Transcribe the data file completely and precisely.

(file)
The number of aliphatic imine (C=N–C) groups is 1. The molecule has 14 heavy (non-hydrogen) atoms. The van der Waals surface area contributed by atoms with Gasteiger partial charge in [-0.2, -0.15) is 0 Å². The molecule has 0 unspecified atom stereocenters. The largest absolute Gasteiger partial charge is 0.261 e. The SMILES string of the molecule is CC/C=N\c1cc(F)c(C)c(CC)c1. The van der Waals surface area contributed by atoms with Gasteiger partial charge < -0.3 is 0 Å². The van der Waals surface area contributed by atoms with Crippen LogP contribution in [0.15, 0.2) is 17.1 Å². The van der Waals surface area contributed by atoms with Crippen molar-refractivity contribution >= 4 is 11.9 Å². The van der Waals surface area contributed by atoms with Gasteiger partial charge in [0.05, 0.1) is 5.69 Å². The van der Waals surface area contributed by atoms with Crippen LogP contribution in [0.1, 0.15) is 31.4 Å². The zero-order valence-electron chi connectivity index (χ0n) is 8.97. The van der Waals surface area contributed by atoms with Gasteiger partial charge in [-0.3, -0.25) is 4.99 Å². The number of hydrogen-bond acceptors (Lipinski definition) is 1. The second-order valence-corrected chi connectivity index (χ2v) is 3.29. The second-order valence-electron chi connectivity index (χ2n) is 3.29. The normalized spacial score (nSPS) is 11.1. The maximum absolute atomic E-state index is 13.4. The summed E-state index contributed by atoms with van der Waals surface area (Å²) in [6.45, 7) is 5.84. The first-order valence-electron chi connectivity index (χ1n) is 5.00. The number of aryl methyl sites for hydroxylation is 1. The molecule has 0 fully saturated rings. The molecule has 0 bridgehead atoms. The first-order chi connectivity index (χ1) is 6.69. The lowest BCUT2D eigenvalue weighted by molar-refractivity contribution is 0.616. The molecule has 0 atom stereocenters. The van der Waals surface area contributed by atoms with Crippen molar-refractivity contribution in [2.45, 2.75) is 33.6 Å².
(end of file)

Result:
The number of aliphatic imine (C=N–C) groups is 1. The molecule has 14 heavy (non-hydrogen) atoms. The van der Waals surface area contributed by atoms with Gasteiger partial charge in [-0.2, -0.15) is 0 Å². The molecule has 0 unspecified atom stereocenters. The largest absolute Gasteiger partial charge is 0.261 e. The SMILES string of the molecule is CC/C=N\c1cc(F)c(C)c(CC)c1. The van der Waals surface area contributed by atoms with Gasteiger partial charge < -0.3 is 0 Å². The van der Waals surface area contributed by atoms with Crippen LogP contribution in [0.15, 0.2) is 17.1 Å². The van der Waals surface area contributed by atoms with Crippen molar-refractivity contribution >= 4 is 11.9 Å². The van der Waals surface area contributed by atoms with Gasteiger partial charge in [0.05, 0.1) is 5.69 Å². The van der Waals surface area contributed by atoms with Crippen LogP contribution in [0.1, 0.15) is 31.4 Å². The zero-order valence-electron chi connectivity index (χ0n) is 8.97. The van der Waals surface area contributed by atoms with Gasteiger partial charge in [-0.3, -0.25) is 4.99 Å². The number of hydrogen-bond acceptors (Lipinski definition) is 1. The second-order valence-corrected chi connectivity index (χ2v) is 3.29. The second-order valence-electron chi connectivity index (χ2n) is 3.29. The normalized spacial score (nSPS) is 11.1. The maximum absolute atomic E-state index is 13.4. The summed E-state index contributed by atoms with van der Waals surface area (Å²) in [6.45, 7) is 5.84. The first-order valence-electron chi connectivity index (χ1n) is 5.00. The number of aryl methyl sites for hydroxylation is 1. The molecule has 0 fully saturated rings. The molecule has 0 bridgehead atoms. The first-order chi connectivity index (χ1) is 6.69. The lowest BCUT2D eigenvalue weighted by molar-refractivity contribution is 0.616. The molecule has 0 atom stereocenters. The van der Waals surface area contributed by atoms with Crippen molar-refractivity contribution in [2.45, 2.75) is 33.6 Å².